A modern design representing technology and communications superimposed over windmills harnessing energy.
Image: © metamorworks/Stock.adobe.com

Prospective engineering students determined to tackle the climate crisis

16 Aug 2019

Demand for engineering courses has increased this year, with subjects focused on climate action topping the list.

This year’s third-level education offers to prospective students saw a 10pc increase in engineering courses from 2018. With a jump in demand for programmes dedicated to climate action and environmental sustainability in particular, it seems that the workers of the future are aware of the major challenges ahead of us regarding the climate crisis, and are passionate about overcoming them.

Engineers Ireland registrar and chartered engineer, Damien Owens, said: “We are encouraged by the increase in the numbers of students opting to pursue engineering at third-level and, in particular, the growth in the number of students choosing courses with a focus on sustainability and climate action.”

Electricity, enterprise, built environment, transport, agriculture and waste are some of the areas where engineers can cultivate positive impacts when it comes to dealing with the climate emergency.

“From clean water supplies and safe buildings to renewable energy and sustainable transport, engineers are critical to Irish society, our environment and economy,” Owens added.

“Ireland needs a steady supply of engineers with the necessary skillset to boost local economies, create new jobs, facilitate sustainable development and meet Government ambitions, such as those outlined in the Climate Action Plan.”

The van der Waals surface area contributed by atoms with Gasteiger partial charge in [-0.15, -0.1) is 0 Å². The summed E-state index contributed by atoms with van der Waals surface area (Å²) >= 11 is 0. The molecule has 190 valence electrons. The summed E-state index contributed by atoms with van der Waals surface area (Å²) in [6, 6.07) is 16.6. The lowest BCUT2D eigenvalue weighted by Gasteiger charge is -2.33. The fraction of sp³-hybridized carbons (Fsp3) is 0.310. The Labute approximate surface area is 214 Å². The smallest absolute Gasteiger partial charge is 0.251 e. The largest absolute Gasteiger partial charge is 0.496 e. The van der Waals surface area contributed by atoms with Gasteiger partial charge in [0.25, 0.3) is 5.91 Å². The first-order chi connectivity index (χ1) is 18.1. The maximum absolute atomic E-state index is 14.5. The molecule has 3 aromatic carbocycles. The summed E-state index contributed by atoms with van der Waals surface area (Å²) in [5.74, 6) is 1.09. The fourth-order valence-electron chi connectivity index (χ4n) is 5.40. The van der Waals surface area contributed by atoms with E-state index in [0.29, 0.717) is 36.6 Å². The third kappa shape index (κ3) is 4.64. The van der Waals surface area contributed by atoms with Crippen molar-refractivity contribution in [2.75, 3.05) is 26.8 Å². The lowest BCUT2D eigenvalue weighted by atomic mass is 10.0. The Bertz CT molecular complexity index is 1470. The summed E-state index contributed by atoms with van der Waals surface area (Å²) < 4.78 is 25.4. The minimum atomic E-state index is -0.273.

As demand for qualified engineers continues to grow in Ireland, equipping people with the right knowledge to close the skills gap going forward is becoming more important.

An Engineers Ireland report said that 94pc of employers in the industry have experienced barriers to growth due to a shortage in skills over the past five years, as graduate numbers have fallen by 15pc. Civil and building engineering is the area that has been hit the hardest, with numbers dropping by more than half (55pc) in that time frame.

“The continued upward trend in students selecting engineering courses at Irish third-level institutions comes at a welcome time for the profession as demand continues to outstrip supply in the engineering sector,” said Owens. “We are seeing new job opportunities for graduates and increasing salaries within the engineering sector, but there continues to be a shortfall of engineers to meet the needs of industry.”

But a career in engineering isn’t just for those starting college later this year. Apprenticeships and other skills-based training programmes are being encouraged as routes with opportunities to join the sector.

Lisa Ardill
By Lisa Ardill

Lisa Ardill joined Silicon Republic as senior careers reporter in July 2019. She has a BA in neuroscience and a master’s degree in science communication. She is also a semi-published poet and a big fan of doggos. Lisa briefly served as Careers Editor at Silicon Republic before leaving the company in June 2021.

Loading now, one moment please! Loading